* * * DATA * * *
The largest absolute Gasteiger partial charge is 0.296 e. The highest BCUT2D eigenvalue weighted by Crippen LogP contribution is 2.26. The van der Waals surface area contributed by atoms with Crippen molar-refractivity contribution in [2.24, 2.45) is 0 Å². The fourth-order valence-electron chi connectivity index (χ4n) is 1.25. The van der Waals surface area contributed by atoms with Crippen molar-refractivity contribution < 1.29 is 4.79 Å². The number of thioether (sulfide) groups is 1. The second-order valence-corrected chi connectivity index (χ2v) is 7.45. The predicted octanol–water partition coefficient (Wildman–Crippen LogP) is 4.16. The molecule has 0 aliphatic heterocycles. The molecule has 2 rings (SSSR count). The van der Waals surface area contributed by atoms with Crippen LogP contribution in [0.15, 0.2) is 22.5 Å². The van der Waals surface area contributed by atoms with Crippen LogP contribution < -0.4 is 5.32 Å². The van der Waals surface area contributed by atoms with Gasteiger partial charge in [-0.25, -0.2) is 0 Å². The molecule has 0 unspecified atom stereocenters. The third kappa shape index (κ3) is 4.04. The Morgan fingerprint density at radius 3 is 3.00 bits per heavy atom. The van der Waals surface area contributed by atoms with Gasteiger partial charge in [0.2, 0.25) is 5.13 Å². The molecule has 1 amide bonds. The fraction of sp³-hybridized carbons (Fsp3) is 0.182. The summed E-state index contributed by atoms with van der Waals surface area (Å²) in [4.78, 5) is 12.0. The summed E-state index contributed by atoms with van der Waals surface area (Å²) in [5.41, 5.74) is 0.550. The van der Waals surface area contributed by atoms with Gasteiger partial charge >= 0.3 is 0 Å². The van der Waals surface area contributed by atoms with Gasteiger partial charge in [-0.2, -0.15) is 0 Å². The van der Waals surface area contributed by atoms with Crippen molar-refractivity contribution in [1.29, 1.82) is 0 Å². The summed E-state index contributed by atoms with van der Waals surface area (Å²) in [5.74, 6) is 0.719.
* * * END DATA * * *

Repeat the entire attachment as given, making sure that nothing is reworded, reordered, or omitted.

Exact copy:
The largest absolute Gasteiger partial charge is 0.296 e. The highest BCUT2D eigenvalue weighted by Crippen LogP contribution is 2.26. The van der Waals surface area contributed by atoms with Crippen molar-refractivity contribution in [2.24, 2.45) is 0 Å². The fourth-order valence-electron chi connectivity index (χ4n) is 1.25. The van der Waals surface area contributed by atoms with Crippen molar-refractivity contribution < 1.29 is 4.79 Å². The number of thioether (sulfide) groups is 1. The second-order valence-corrected chi connectivity index (χ2v) is 7.45. The predicted octanol–water partition coefficient (Wildman–Crippen LogP) is 4.16. The molecule has 0 aliphatic heterocycles. The molecule has 2 rings (SSSR count). The van der Waals surface area contributed by atoms with Crippen LogP contribution in [0.15, 0.2) is 22.5 Å². The van der Waals surface area contributed by atoms with Crippen LogP contribution < -0.4 is 5.32 Å². The van der Waals surface area contributed by atoms with Gasteiger partial charge in [-0.25, -0.2) is 0 Å². The molecule has 0 unspecified atom stereocenters. The third kappa shape index (κ3) is 4.04. The Morgan fingerprint density at radius 3 is 3.00 bits per heavy atom. The van der Waals surface area contributed by atoms with Gasteiger partial charge in [0.2, 0.25) is 5.13 Å². The molecule has 1 amide bonds. The fraction of sp³-hybridized carbons (Fsp3) is 0.182. The summed E-state index contributed by atoms with van der Waals surface area (Å²) in [4.78, 5) is 12.0. The summed E-state index contributed by atoms with van der Waals surface area (Å²) in [5.41, 5.74) is 0.550. The van der Waals surface area contributed by atoms with Gasteiger partial charge >= 0.3 is 0 Å². The van der Waals surface area contributed by atoms with Gasteiger partial charge in [-0.2, -0.15) is 0 Å². The van der Waals surface area contributed by atoms with Crippen molar-refractivity contribution in [1.29, 1.82) is 0 Å². The summed E-state index contributed by atoms with van der Waals surface area (Å²) in [5.74, 6) is 0.719.